| Interview with a Plane Stupid Activist |
On 1st March 2010, after a successful campaign to stop airport expansion at Heathrow, a group of activists swooped on a abandoned market garden near the airport. They transformed the site into a community garden and created a space to build local resistance and resilience.
STIR: After your initial success in resisting airport expansion, you decided not to leave and were able to maintain this ‘local victory’. Your current occupation of this previously unutilized site (near Heathrow), and the process of making it productive, appears to be central to the alter-globalization movement. Your actions seem to share an expression with the Argentinean Recovered Factory Movement whose slogan is a strategy: “Occupy, Resist, Produce”. In 2009, five years after the first occupation and resumption of production at the Zanon ceramics factory (now called Fabrique Sin Patrones, or factory without bosses) they have received the definite legal titles. Is this the process that you are engaged in?
PLANE STUPID: It is a similar one, but what we have been talking about recently is the notion of ‘occupy, create, resist’. You have to take space in order to create; and if we are going to create a movement that is for something then we are going to have to create that something. When you create something that does not fit with the state or global capitalism or any other similar configuration then you will come under attack. [The market] will either attempt to co-opt you, or if this cannot happen through a legalization process, [it] will attempt to formalize your creation and bring it under [its] supervision. So it is a case of either co-option or attack where they will try to crush what you have created if it does not fit with the ideology of the state or capital.
This means that you will have to resist. For us this is really important because we have something to protect and defend. We are not just fighting for the sake of it; and it is here where I think there is a powerful nuance between the form of action we’re taking and other movements where resistance is glorified to the point where it becomes a ‘good’ in itself. ‘Resistance to what?’ That is resisting a system but without positing an alternative. I think if you’re running is a newspaper, or a community garden, or a free school, or a free party or a pirate radio station then you will have to take that space, occupy it and be creative to the point where people care about what you have done. Someone has to care about your creation. And if it is one that does not fit with capital and the state then you will come under attack. You have to have a politics that decides what to do at that stage. Are you going to make a compromise and potentially risk certain amounts of co-option for strategic victories? Or are you going to resist all co-option and maybe resist being destroyed? That is the choice.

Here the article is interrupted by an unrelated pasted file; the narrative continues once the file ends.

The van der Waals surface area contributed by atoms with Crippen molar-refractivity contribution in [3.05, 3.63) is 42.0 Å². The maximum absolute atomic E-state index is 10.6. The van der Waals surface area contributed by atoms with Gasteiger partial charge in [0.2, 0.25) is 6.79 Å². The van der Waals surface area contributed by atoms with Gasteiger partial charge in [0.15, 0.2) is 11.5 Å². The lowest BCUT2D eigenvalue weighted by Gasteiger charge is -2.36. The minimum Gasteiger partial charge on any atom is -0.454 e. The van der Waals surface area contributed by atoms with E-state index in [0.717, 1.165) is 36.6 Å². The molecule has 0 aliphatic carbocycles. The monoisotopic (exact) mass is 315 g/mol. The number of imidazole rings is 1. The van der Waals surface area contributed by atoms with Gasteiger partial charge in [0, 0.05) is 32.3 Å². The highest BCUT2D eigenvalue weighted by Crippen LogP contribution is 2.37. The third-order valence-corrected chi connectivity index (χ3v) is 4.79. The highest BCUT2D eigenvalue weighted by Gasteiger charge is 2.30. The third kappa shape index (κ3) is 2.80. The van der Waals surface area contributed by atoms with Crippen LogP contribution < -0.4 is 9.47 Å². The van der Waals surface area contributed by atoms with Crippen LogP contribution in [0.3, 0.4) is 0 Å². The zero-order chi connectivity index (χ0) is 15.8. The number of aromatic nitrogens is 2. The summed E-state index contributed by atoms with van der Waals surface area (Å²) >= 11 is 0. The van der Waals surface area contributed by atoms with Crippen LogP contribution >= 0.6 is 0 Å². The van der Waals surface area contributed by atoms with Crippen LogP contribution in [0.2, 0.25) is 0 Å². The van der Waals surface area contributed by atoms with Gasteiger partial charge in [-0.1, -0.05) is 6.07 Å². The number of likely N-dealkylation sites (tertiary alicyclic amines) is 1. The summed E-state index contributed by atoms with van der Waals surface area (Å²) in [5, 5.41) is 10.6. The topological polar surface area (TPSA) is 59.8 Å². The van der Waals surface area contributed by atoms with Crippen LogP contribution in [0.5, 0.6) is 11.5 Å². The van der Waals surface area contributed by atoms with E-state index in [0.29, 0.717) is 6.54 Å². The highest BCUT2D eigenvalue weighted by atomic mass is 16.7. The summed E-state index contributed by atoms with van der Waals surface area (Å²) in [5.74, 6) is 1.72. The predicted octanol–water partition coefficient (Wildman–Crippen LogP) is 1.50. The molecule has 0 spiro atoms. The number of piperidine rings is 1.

At the moment we are not dogmatic about what we do. We want to keep our principles and values, and if we can come to an agreement with the legal owner of the land that would satisfy the values and aims of the project, then we would probably do that. One strategy we have discussed is raising money to buy the land, since it is cheap agricultural land, so we can form a community ownership structure that allows us to do a lot more stuff around the Heathrow site. However, we haven’t been given that opportunity because the landowner is not taking any offers and will not negotiate with us.
STIR: Your decision to occupy the disused site near Heathrow is part of a tradition that is not only a simple articulation of what it is against, but also demonstrates the possibilities and productiveness of spaces and land when put into the service of the community instead of capital. For me, this enables us to surpass and move beyond critique and allows us to begin to act.